The new owner is Marcos from Asuncion, Paraguay. His brother Alberto helped coordinate the sale and transportation of this car and sent me the following photos of Marcos and the Jowett Jupiter Special soon after the car arrived in Paraguay.
We have not been able to reach Ernest Michael’s son since we bought the car. Hopefully we’ll hear from him via the story we’re posting today, and learn more about his father’s handbuilt sports car.
We also wish the best of success on the restoration to Marcos and his newly acquired Jowett Jupiter Special. I’m looking forward to getting updates as the restoration progresses. When it’s finished, it’s sure to be the nicest Devin Special or Jowett Jupiter Special that the folks in Paraguay have ever seen. Wouldn’t it be funny, though, to find another Devin or Jowett-Jupiter down their now – stranger things have happened though 🙂
By the way…. more and more of our cars are going overseas – both restored and unrestored examples. Those of you interested can click on the link below to see some of these cars and their new overseas homes:
Cars Shipped Overseas by Undiscovered Classics
Hope you enjoyed the story, and remember…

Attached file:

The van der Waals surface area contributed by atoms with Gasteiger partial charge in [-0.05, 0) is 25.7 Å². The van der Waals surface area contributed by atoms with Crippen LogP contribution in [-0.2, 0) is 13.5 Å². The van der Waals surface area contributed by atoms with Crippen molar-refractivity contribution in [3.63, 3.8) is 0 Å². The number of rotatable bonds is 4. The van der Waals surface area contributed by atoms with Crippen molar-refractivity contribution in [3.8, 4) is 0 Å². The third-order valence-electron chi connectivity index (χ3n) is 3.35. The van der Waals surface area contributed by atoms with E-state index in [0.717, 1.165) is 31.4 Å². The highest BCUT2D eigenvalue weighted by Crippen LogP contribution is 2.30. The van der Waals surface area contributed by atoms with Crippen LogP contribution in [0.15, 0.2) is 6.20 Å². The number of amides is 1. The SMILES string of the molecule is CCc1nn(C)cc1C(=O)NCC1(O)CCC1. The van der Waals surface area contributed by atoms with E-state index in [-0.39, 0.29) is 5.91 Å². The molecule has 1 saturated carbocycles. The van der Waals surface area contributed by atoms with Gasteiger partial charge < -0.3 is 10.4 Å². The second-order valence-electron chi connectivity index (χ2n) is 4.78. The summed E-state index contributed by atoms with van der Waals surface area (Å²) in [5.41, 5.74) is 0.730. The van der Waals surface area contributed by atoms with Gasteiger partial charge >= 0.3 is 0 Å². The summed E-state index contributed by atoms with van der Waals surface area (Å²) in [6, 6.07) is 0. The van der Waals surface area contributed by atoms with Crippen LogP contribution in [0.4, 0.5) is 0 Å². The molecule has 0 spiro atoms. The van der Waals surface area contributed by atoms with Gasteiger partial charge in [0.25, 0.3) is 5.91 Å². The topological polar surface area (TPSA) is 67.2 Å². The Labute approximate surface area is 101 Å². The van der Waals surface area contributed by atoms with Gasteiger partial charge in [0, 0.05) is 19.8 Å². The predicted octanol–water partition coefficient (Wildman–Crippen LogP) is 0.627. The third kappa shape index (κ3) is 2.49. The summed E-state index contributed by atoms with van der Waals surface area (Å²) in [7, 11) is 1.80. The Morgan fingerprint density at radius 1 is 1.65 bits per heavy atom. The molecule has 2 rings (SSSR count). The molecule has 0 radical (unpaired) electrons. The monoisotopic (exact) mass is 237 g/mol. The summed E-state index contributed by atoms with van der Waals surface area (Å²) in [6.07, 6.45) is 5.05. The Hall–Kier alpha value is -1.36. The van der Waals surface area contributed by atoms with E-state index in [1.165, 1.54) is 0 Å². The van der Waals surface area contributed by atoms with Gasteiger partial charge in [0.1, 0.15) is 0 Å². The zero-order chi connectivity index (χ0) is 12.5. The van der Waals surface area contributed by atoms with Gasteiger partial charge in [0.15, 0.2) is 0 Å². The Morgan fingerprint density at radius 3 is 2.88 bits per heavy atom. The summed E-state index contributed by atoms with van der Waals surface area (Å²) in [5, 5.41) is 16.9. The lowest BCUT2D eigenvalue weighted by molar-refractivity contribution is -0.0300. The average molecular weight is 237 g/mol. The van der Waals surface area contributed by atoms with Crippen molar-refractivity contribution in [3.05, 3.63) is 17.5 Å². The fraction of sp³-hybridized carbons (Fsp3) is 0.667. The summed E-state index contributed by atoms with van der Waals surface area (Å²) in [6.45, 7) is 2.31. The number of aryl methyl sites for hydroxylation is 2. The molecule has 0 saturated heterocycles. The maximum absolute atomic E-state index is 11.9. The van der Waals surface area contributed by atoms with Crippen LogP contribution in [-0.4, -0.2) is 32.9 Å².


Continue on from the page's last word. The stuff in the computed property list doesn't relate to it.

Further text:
The adventure continues here at Undiscovered Classics.
My Friend, you can email me at: firstname.lastname@example.org Will call. Cheers!
@Michael Lugo…Just sent photos to you via e-mail. Geoff
Great to read of this unique Jowett. The original motor was a 1500cc horizontally-opposed (“Boxer”) unit, water-cooled (not air-cooled like a VW) and despite how it may look, the weight distribution was spot-on. Standard Jupiters (and the mechanically similar Jowett Javelin sedan) had several racing and rallying successes, including class wins at Le Mans (the Le Mans car also raced at Watkins Glen in ’51).
The Jupiter chassis was designed by Robert Eberan von Ebrhorst and was exhibited at the New York show in April 1950. Suspension is torsion-bar all round, independent at the front, live axle at the rear and chopping it about to accommodate a different engine is definitely NOT a good idea!
As editor of JOWETTEER, the Jowett Car Club magazine, I would be delighted to hear more of the Devin Special. Although our club is based here in the UK, we have members world-wide, including several in the USA.
John….we’ll keep you informed. I’m told this week by Alberto who is part of the family that owns the car that they are about half-way through the restoration so pictures should be forthcoming. Good to hear from you and hope you enjoy our next story on the car. And by the way….I have another story of a Jowett Jupiter Special here in the USA I’ll be running in the next few days so stay tuned. Best, Geoff Hacker, Undiscovered Classics.